We’d spent the day packing boxes, cleaning and packing a moving truck and at the end of it all we were emotionally and physically exhausted. Some dear friends had invited us for dinner that night, knowing that we would otherwise be having takeaway. As we wearily sat up at the table, this yummy meatloaf by Jamie Oliver is what they served up. Man, did it hit the spot! The filling meatiness energized us again and the warm, content feeling it gave was so very comforting. Over dinner, these friends allowed us to just be ourselves and didn’t expect anything of us after such a full-on day. We reminisced, and laughed together despite the tiredness and sadness we were feeling. It was one of those special times of togetherness expressed by these friends in humble generosity and it’s a memory that I treasure dearly. The meatloaf itself was the best I’d ever had and now whenever I make this dish, I think of that evening of genuine hospitality. Everything in this meal can be made ahead of time, so it’s perfect for having people over. The recipe that follows is mostly the original, though I’ve fiddled a little with the quantities to maximise size and affordability. Total cost, $10 and it serves 6.
- 2 medium onions
- olive oil
- sea salt and freshly ground black pepper
- 1 level teaspoon ground cumin
- 1 heaped teaspoon ground coriander
- 12 plain crackers, such as water crackers, Jatz or Clix
- 2 teaspoons dried oregano
- 2 heaped teaspoons Dijon mustard
- 1kg beef mince
- 1 egg
- 2 cloves of garlic
- ½ – 1 fresh chile, to your taste (leave out if you don’t like a little spiciness)
- 1 teaspoon smoked paprika
- 2 tablespoons Worcestershire sauce
- 1 x 400g can of chick peas, drained
- 2 x 400ml cans of diced tomatoes
- 2 tablespoons balsamic vinegar
- 2 sprigs fresh rosemary (dried is fine, if that’s all you’ve got)
- 6-8 slices of bacon
- 1 lemon
To make your meatloaf
- Preheat the oven to full whack.
- Peel and finely chop one of the onions—don’t worry about technique, just chop away until fine. Place in a large frying pan on a medium high heat with 2 lugs of olive oil and a pinch of salt and pepper.
- Add the ground cumin and coriander. Fry and stir ever 30 seconds for around 7 minutes or until softened and lightly golden, then put into a large bowl to cool.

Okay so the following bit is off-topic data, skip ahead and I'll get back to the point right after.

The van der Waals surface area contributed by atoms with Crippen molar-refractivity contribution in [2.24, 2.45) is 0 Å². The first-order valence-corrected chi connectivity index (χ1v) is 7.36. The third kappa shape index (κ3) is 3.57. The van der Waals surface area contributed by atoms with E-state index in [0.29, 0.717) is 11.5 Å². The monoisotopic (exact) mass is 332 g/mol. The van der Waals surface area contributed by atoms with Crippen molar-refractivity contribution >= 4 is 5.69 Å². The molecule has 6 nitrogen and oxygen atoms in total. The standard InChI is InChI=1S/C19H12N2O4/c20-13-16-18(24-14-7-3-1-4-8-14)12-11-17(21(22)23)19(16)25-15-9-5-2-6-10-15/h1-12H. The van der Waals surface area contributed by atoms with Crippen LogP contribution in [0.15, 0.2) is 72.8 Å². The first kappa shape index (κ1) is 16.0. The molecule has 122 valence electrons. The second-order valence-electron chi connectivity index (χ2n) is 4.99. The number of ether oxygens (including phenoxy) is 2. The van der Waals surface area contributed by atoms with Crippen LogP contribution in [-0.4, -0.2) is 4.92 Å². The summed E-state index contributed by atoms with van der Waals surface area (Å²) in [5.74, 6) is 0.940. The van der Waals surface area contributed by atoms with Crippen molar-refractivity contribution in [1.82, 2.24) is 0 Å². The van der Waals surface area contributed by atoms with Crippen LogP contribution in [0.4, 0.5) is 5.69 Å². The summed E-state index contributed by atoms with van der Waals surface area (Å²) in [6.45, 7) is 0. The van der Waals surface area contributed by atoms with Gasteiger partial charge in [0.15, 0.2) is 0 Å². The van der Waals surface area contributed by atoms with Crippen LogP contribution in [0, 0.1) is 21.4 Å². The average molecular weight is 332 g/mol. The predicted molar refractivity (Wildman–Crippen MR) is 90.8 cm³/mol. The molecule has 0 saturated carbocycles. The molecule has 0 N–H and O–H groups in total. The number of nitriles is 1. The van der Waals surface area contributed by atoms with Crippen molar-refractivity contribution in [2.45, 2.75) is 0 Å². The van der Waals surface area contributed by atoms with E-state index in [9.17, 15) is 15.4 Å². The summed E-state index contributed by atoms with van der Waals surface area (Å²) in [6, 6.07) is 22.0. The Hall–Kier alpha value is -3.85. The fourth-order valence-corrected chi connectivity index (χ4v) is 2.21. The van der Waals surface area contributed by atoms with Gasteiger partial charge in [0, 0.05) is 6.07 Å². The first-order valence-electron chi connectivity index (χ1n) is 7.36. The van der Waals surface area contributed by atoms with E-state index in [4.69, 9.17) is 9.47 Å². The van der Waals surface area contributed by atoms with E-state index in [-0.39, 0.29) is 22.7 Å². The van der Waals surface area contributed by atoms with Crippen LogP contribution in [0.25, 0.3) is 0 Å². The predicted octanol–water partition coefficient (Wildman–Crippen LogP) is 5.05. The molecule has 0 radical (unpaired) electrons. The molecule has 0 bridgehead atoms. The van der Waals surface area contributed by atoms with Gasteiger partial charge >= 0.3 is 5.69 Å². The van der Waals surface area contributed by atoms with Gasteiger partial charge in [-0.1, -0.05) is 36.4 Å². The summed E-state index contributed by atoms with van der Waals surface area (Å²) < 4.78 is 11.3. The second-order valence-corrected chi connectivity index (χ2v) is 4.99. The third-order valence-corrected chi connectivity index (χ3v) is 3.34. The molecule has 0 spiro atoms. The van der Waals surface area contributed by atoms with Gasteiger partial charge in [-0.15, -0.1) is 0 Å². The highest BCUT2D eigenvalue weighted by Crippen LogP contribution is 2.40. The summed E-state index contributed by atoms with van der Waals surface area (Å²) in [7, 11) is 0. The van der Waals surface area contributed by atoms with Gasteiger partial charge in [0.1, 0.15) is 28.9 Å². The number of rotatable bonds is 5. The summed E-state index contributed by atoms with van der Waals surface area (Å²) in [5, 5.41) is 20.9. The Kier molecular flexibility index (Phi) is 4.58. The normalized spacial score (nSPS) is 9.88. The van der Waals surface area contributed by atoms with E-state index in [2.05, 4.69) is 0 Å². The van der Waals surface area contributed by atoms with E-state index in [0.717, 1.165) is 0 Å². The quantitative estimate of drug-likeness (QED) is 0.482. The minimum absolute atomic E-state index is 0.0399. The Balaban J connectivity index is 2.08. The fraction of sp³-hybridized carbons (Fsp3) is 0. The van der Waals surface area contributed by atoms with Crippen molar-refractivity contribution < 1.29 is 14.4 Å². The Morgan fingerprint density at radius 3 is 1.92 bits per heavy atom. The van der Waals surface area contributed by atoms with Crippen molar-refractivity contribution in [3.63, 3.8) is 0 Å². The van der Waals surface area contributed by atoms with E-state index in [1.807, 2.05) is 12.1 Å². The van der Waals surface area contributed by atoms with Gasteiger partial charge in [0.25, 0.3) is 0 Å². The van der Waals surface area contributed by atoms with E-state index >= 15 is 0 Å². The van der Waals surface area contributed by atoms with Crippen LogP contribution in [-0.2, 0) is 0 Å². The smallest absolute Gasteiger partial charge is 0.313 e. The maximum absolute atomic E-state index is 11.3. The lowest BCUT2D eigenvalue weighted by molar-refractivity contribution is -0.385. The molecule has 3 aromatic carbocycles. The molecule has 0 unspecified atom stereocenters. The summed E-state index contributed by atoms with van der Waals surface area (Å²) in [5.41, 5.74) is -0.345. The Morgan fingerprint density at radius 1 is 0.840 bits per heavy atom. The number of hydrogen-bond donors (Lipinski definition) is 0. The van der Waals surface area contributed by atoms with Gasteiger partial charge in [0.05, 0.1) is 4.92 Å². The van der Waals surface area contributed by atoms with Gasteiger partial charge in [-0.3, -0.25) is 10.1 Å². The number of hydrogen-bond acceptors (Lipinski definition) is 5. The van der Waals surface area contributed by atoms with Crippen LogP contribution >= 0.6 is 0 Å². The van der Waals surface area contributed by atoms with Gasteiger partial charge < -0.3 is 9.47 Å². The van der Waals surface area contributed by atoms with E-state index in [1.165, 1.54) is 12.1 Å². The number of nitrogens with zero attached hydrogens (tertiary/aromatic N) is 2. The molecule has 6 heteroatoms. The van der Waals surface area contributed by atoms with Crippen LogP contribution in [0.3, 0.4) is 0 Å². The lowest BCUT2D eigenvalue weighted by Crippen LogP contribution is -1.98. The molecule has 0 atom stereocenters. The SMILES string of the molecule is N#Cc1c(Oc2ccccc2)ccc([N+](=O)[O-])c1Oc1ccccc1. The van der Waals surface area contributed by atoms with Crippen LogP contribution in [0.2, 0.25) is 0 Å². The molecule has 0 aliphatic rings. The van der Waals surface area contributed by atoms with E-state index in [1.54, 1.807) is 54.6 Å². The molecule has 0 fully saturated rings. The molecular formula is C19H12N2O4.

- Wrap the crackers in a kitchen towel and smash until fine, breaking up any big bits with your hands. Add to the other bowl of cooled onions with oregano, mustard and ground beef. Crack in the egg, and add another good pinch of salt and pepper.
- With clean hands, scrunch and mix up well. Move the meat mixture to a board, then pat and mold into a large football shape. Rub it with a little oil. You can either cook it straight away or put it on a plate, cover and place in the refrigerator until needed.
- Place the meatloaf in a Dutch oven-type pan or baking dish, put into the preheated oven, and turn down the temperature immediately to 200 degrees celsius. Bake for a half an hour.
To make your meatloaf sauce
- Peel the other onion and chop into 1/4-inch pieces. Peel and slice the garlic. Finely slice the red chile. Place the onion, garlic and chile in a large pan on a medium high heat with 2 lugs of olive oil, the paprika, and a pinch of the salt and pepper.
- Cook for around 7 minutes, stirring every 30 seconds until softened and lightly golden. Add the Worcestershire sauce, chick peas, tomatoes and balsamic vinegar.
- Bring to a boil then turn the heat down and let it slowly simmer for 10 minutes.
- Taste the sauce and season with salt and pepper if needed.
To finish off and serve your meatloaf
- Pick the rosemary leaves off the woody stalks and put them into a little bowl. Remove the meatloaf from the oven and pour all the fat from the pan over the rosemary leaves and mix up well.
- Spoon your sauce around the meatloaf. Lay the slices of bacon over the top of the meatloaf and sauce. Scatter over the rosemary leaves.
- Put the pan back in the oven for 10 to 15 minutes, until the bacon turns golden and the sauce is bubbling and delicious. Serve with a mashed potato and steamed veg and some wedges of lemon for squeezing over—this will add a nice sharp twang.
I’m very new to making a roast. I wonder if a roasting rack is necessary for the meat to cook evenly & not be ‘soggy’ on the underside?
Hi Jessica. I don’t think you’ll need a roasting rack. The hot temperatures its cooked at gives it a nice crust. The whole dish is moist though, because of the sauce all around it. It’s not really a roast in the traditional sense. Jamie Oliver says he calls it this because he handles the meat like a roast, but the end result isn’t really a traditional roast, more like a one pot dinner.
Hey Jano – can I just say how much I am enjoying your blog! I check every couple of days to see if a new recipe is up and have tried a couple on my housemates for house dinners. I am hoping to have more people over for meals this semester and am totally going to be raiding ideas from here 🙂
Thanks Kim 🙂 It’s encouraging to read that it’s turning out to be a helpful resource. Praise God!
I made this for the first time the other day, and my biggest boy (turning 17) has just requested it for his birthday dinner. That’s officially a hit! Thanks so much for this blog. I love it.